Medicines for children with reflux

Review question

What is the best and safest treatment for babies and children with gastro-oesophageal reflux?

Key messages:

- the evidence for medications for babies with gastro-oesophageal reflux/reflux disease is very uncertain;

- for children with gastro-oesophageal reflux disease, the evidence is very uncertain regarding the effects of proton pump inhibitors. There was no adequate evidence to draw conclusions regarding other medications.

What is gastro-oesophageal reflux?

Gastro-oesophageal reflux happens when stomach contents come back up into the oesophagus (food pipe). Most babies (under 1 year) grow out of reflux symptoms, but does medicine help? Children (older than 1 year) can have reflux just like adults. Reflux can be normal ('physiological reflux'), but in babies and children, it can cause symptoms, including pain or weight loss, as the oesophagus becomes inflamed (oesophagitis). Bothersome symptoms of reflux are called 'gastro-oesophageal reflux disease' (GORD).

How is gastro-oesophageal reflux treated?

Medicines can thicken the stomach contents (alginates), neutralise stomach acid (ranitidine, omeprazole, lansoprazole), or help the stomach to empty faster (domperidone, erythromycin).

What did we want to find out?

We wanted to learn the best way to reduce reflux in babies and children. We wanted to see if medicines help infants and children to feel better (symptom scores), heal the oesophagus (which is checked by using endoscopy, where a tiny camera is put down the oesophagus), or lower the time the oesophagus is exposed to stomach acid. We also investigated whether the medicines were safe by considering the harmful or unwanted effects reported in the studies.

What did we do?

We searched for studies testing gastro-oesophageal reflux medicines in babies and children. We included all studies comparing these medicines, or comparing them to an inactive medicine (placebo). We assessed results which are important to doctors, nurses, and parents, and performed our own analysis of the results. We rated our confidence in the evidence, based on factors such as study methods and sizes.

What did we find?

We found 36 suitable studies (involving 2251 babies and children), conducted worldwide, with most in the USA. The largest study recruited 268 babies, the smallest, 16 children. Fifteen studies compared an active medicine to placebo; 8 compared one active medication to another; and 11 studies gave the same medication at different doses. We found useable outcome information in 14 of the 36 studies. The remaining studies either did not report outcomes we were interested in or did not report them in a way we could analyse. We could not combine the results of any studies because they were too different (in terms of how long they followed participants up and the outcomes they investigated) to use in a meaningful way.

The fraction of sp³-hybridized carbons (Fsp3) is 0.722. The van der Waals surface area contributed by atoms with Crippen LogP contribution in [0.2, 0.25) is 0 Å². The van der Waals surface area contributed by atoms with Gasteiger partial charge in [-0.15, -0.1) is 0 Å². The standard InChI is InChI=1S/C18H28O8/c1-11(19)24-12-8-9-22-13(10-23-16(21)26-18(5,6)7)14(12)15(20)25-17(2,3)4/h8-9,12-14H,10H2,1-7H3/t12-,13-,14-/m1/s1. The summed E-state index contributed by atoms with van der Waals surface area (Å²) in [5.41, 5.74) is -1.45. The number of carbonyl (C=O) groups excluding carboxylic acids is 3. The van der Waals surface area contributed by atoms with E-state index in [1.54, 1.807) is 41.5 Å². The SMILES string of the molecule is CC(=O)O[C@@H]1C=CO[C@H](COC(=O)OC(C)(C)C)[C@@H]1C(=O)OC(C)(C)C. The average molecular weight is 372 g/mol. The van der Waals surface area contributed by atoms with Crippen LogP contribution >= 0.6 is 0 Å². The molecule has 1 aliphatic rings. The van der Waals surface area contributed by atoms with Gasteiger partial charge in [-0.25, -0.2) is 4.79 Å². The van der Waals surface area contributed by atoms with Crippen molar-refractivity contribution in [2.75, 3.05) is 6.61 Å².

Key results

Babies. There is no clear effect on symptoms or measured acidity (one measure is reflux index, which is the percentage of time in 24 hours the oesophagus is exposed to stomach acid) between babies given omeprazole or placebo. One study (30 babies) showed cry/fuss time went down from 287 to 201 minutes/day in the placebo group and 246 to 191 minutes/day in the omeprazole group. Reflux index changed in the omeprazole group from 9.9% to 1.0% in 24 hours, and in the placebo group from 7.2% to 5.3%. One study (76 babies) showed that omeprazole and ranitidine may have a similar benefit for symptoms after 2 weeks: symptom scores (higher scores mean worse symptoms) in the omeprazole group dropped from 51.9 to 2.4, and in the ranitidine group, from 47 to 2.5. In one study of 52 newborn babies, esomeprazole appeared to show no reduction in the number of symptoms (184.7 to 156.7) compared to placebo (183.1 to 158.3). None of the studies reported harmful events or results about changes to babies' oesophaguses.

Children. In children older than 1 year of age, no studies assessed medical treatment versus placebo. Proton pump inhibitors (PPIs), which block stomach acid production, at different doses may provide little to no improvements in symptoms or oesophagus healing. In one study (127 children), both lower-weight and higher-weight children given rabeprazole at lower and higher doses had both minimal – probably unimportant – changes in symptom scores and endoscopic scores (which indicate whether healing of the oesophagus has occurred). Pantoprazole may or may not improve symptom scores in children aged 1 to 5 years by week 8: there was no difference between lower and higher dosing in one study (60 children). Studies investigating other medications did not report enough information for us to assess their results properly.

Quality of the evidence

We are not confident in the evidence, which was mainly based on single studies with few babies and children. Several studies had pharmaceutical company help with manuscript writing. The question of how best to treat children with disabilities, and whether any PPIs are better than other medicines remain. The evidence is current to 17 September 2022.

Authors' conclusions: